Our failure is God’s way of testing us
to see if we will trust in Him or ourselves.
“Now Paul and his companions put out to sea from Paphos and came to Perga in Pamphylia; and John left them and returned to Jerusalem.” (Act 13:13 NAS)
We know from Acts 15:36-41 that Paul saw John (Mark) as a failure since he had “deserted” (deserted, abandoned) them in doing the work of the Lord. We get the word “apostate” (apostasy = turning away from Christ and not believing in him). This is a very strong statement or judgment of John Mark.
We have lots of examples of failure. Some are situations that are unrecoverable like Judas Iscariot when he betrayed Jesus. Then there were others… like the disciples deserting Jesus when he was taken into custody or Peter’s denial of Jesus (3 times if you can believe it). Although personally devastating, they find forgiveness and restoration.
We struggle with failure, especially in our culture. Everything in our culture is about being bigger and better and stronger than the next person. We have extreme sports to American Gladiator – all about trying to champion the next person. Our culture has instilled in us that winning is important… almost at any cost. We have seen it in professional sports for years – everyone is looking for an edge to be better than everyone else; so we have HGH (human growth hormone) and performance enhancing drugs to help us be the best of the best.
Whatever the case, no matter how good you are, there are always people who can do it better, faster, quicker and more efficiently. Failure is very much a part of life. Failure has been with us since Adam and Eve. Their failure is the source of all other failure in our world – that is quite a distinction. Failure, like weakness, pain and suffering are all reminders that something is profoundly dysfunctional in our world, and it is broken. Failure in churches is often about hiding our weakness and failure, and portraying a false image of faith and success, rather than allowing the glory of Christ radiate through our brokenness. If we are honest, we often want to impress people with our adequacy more than letting them see the sufficiency of God’s grace through our failures and weakness.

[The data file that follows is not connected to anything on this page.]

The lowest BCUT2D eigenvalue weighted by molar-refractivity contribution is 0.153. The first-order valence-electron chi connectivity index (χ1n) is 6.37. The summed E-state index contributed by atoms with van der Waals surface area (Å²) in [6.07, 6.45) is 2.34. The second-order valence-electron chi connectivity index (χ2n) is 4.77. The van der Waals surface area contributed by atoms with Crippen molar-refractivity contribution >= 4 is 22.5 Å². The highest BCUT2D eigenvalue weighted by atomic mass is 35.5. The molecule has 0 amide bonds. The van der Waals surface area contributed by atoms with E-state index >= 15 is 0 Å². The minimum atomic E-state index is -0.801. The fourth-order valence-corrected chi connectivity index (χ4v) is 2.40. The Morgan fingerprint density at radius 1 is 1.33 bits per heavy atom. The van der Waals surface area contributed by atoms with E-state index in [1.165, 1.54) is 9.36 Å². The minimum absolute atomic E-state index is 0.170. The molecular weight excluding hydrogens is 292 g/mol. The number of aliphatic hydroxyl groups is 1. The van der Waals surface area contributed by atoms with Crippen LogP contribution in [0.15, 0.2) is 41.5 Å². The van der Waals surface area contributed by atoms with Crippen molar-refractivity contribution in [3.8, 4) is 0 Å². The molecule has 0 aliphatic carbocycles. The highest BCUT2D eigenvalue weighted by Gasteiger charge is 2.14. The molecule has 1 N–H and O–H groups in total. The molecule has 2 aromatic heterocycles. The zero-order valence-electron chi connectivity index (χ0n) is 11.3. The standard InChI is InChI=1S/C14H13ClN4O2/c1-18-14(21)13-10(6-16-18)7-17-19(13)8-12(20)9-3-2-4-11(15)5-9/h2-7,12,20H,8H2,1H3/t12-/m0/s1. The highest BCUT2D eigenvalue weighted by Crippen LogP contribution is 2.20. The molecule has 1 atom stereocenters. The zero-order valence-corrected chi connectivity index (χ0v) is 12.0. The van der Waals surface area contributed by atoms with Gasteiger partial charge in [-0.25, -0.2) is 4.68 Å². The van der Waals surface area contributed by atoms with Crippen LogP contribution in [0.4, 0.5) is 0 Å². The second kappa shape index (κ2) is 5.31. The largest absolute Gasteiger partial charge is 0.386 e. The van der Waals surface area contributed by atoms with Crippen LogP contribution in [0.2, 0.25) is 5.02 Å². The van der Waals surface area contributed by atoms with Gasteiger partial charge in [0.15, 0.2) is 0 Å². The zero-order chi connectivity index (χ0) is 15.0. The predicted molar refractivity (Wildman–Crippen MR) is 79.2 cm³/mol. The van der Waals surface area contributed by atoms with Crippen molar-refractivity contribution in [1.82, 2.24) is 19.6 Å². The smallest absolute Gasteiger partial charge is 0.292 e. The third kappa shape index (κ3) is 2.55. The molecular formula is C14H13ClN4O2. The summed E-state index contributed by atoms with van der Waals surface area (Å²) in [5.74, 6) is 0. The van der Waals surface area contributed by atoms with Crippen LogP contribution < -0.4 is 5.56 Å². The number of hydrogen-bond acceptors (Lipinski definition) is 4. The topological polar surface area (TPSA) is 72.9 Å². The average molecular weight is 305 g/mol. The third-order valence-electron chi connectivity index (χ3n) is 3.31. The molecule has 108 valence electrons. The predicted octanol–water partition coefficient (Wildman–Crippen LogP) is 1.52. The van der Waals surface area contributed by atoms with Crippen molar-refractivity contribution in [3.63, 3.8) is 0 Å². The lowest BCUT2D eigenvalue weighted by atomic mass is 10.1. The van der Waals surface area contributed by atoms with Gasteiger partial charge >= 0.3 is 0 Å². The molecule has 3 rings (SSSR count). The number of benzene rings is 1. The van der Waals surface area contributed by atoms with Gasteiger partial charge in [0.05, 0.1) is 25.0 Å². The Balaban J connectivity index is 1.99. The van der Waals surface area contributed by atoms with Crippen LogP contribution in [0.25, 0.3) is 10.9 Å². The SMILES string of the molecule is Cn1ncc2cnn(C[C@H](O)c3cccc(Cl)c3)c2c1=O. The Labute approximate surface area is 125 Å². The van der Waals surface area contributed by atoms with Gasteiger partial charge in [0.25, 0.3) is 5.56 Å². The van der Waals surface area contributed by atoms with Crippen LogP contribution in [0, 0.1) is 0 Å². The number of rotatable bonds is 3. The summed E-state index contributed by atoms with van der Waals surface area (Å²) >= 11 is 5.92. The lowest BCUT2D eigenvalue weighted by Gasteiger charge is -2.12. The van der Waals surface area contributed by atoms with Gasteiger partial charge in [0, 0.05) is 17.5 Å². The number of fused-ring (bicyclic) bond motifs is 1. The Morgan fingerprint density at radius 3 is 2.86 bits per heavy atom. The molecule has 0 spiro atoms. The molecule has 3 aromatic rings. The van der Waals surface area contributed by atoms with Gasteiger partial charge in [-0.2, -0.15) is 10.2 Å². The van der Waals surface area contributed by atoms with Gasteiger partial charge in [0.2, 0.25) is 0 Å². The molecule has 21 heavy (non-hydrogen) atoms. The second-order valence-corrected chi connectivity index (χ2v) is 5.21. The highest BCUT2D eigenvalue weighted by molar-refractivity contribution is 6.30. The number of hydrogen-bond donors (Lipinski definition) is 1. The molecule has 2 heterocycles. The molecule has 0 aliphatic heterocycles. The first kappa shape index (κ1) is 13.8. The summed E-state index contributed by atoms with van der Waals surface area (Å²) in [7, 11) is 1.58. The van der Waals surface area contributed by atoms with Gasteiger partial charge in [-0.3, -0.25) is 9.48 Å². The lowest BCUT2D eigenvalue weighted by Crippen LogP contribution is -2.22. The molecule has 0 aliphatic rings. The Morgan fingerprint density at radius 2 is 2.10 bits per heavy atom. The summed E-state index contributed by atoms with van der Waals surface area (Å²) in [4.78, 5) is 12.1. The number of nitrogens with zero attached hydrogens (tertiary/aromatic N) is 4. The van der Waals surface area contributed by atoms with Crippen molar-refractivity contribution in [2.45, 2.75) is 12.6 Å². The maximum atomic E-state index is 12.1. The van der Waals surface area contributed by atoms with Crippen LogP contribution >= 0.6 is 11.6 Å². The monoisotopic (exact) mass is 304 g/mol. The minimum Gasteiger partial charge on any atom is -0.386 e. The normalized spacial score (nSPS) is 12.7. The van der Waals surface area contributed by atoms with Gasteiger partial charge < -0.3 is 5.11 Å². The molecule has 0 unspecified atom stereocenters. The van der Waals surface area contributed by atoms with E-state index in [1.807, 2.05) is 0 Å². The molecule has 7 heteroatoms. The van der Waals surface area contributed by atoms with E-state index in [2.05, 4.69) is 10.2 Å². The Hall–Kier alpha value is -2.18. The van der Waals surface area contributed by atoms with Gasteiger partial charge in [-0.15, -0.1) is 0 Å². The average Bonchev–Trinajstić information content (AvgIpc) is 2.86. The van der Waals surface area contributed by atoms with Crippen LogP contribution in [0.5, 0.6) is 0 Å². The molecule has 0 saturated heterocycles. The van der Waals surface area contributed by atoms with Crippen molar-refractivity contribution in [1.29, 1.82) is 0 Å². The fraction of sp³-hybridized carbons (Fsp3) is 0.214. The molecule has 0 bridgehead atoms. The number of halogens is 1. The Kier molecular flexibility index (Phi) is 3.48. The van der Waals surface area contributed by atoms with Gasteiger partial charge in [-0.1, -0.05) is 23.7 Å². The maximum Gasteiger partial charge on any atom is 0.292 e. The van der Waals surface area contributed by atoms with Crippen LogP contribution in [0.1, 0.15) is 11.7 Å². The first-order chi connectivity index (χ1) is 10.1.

There are different kinds of failure – we struggle with our personal identity. Our world is getting more confused about identity with every passing day: there are failures in relationships and broken families are the collateral damage of failure in marriages, and crime is the failure of broken communities. We could go on and on, but let me suggest a couple of ways to rethink failure – because it is in all of us.
“… we were burdened excessively, beyond our strength, so that we despaired even of life; indeed, we had the sentence of death within ourselves in order that we should not trust in ourselves, but in God who raises the dead;”
(2Co 1:8-9 NAS)
“And He has said to me, “My grace is sufficient for you, for power is perfected in weakness.” Most gladly, therefore, I will rather boast about my weaknesses, that the power of Christ may dwell in me. Therefore I am well content with weaknesses, with insults, with distresses, with persecutions, with difficulties, for Christ’s sake; for when I am weak, then I am strong.” (2Co 12:9-10 NAS)
“And such confidence we have through Christ toward God. Not that we are adequate in ourselves to consider anything as coming from ourselves, but our adequacy is from God,” (2Co 3:4-5 NAS)
Our willingness to trust God in the face of our own failure, weakness and inadequacy, will go a long way to indicate if our Christianity is caught up in our ego, to prove ability and impress God with what I can do, or if they are those things in God’s hand by which He can test us – to see if we will really, learn to trust, serve, and experience the power of God in our lives. I encourage you to REALLY spend some time with those verses and ask how they truly impact the way you live life.
In much weakness, inadequacy and failure…. hum?